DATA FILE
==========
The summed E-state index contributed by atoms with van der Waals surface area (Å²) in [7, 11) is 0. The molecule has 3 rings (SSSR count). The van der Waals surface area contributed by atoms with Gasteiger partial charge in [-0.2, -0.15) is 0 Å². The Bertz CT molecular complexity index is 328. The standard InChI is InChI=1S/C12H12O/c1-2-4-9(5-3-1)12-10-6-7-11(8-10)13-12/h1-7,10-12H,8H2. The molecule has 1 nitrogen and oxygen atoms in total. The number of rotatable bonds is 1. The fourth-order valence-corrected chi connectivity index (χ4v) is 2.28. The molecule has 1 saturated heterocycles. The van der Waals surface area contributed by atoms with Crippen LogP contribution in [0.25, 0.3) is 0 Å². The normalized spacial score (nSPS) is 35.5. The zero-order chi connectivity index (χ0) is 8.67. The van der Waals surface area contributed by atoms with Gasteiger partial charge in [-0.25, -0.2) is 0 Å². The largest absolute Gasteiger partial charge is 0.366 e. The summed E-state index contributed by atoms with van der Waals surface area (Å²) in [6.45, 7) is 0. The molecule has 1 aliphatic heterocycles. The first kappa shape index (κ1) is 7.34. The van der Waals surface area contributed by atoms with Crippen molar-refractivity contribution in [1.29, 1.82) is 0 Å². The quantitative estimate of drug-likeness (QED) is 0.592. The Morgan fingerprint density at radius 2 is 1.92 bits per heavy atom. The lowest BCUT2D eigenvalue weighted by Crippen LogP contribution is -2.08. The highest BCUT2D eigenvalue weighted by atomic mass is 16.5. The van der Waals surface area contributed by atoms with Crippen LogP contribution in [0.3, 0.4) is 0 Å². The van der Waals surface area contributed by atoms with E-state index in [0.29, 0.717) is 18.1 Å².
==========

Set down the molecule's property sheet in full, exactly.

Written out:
The summed E-state index contributed by atoms with van der Waals surface area (Å²) in [7, 11) is 0. The molecule has 3 rings (SSSR count). The van der Waals surface area contributed by atoms with Gasteiger partial charge in [-0.2, -0.15) is 0 Å². The Bertz CT molecular complexity index is 328. The standard InChI is InChI=1S/C12H12O/c1-2-4-9(5-3-1)12-10-6-7-11(8-10)13-12/h1-7,10-12H,8H2. The molecule has 1 nitrogen and oxygen atoms in total. The number of rotatable bonds is 1. The fourth-order valence-corrected chi connectivity index (χ4v) is 2.28. The molecule has 1 saturated heterocycles. The van der Waals surface area contributed by atoms with Crippen LogP contribution in [0.25, 0.3) is 0 Å². The normalized spacial score (nSPS) is 35.5. The zero-order chi connectivity index (χ0) is 8.67. The van der Waals surface area contributed by atoms with Gasteiger partial charge in [-0.25, -0.2) is 0 Å². The largest absolute Gasteiger partial charge is 0.366 e. The summed E-state index contributed by atoms with van der Waals surface area (Å²) in [6.45, 7) is 0. The molecule has 1 aliphatic heterocycles. The first kappa shape index (κ1) is 7.34. The van der Waals surface area contributed by atoms with Crippen molar-refractivity contribution in [1.29, 1.82) is 0 Å². The quantitative estimate of drug-likeness (QED) is 0.592. The Morgan fingerprint density at radius 2 is 1.92 bits per heavy atom. The lowest BCUT2D eigenvalue weighted by Crippen LogP contribution is -2.08. The highest BCUT2D eigenvalue weighted by atomic mass is 16.5. The van der Waals surface area contributed by atoms with Crippen LogP contribution in [0.3, 0.4) is 0 Å². The van der Waals surface area contributed by atoms with E-state index in [0.29, 0.717) is 18.1 Å².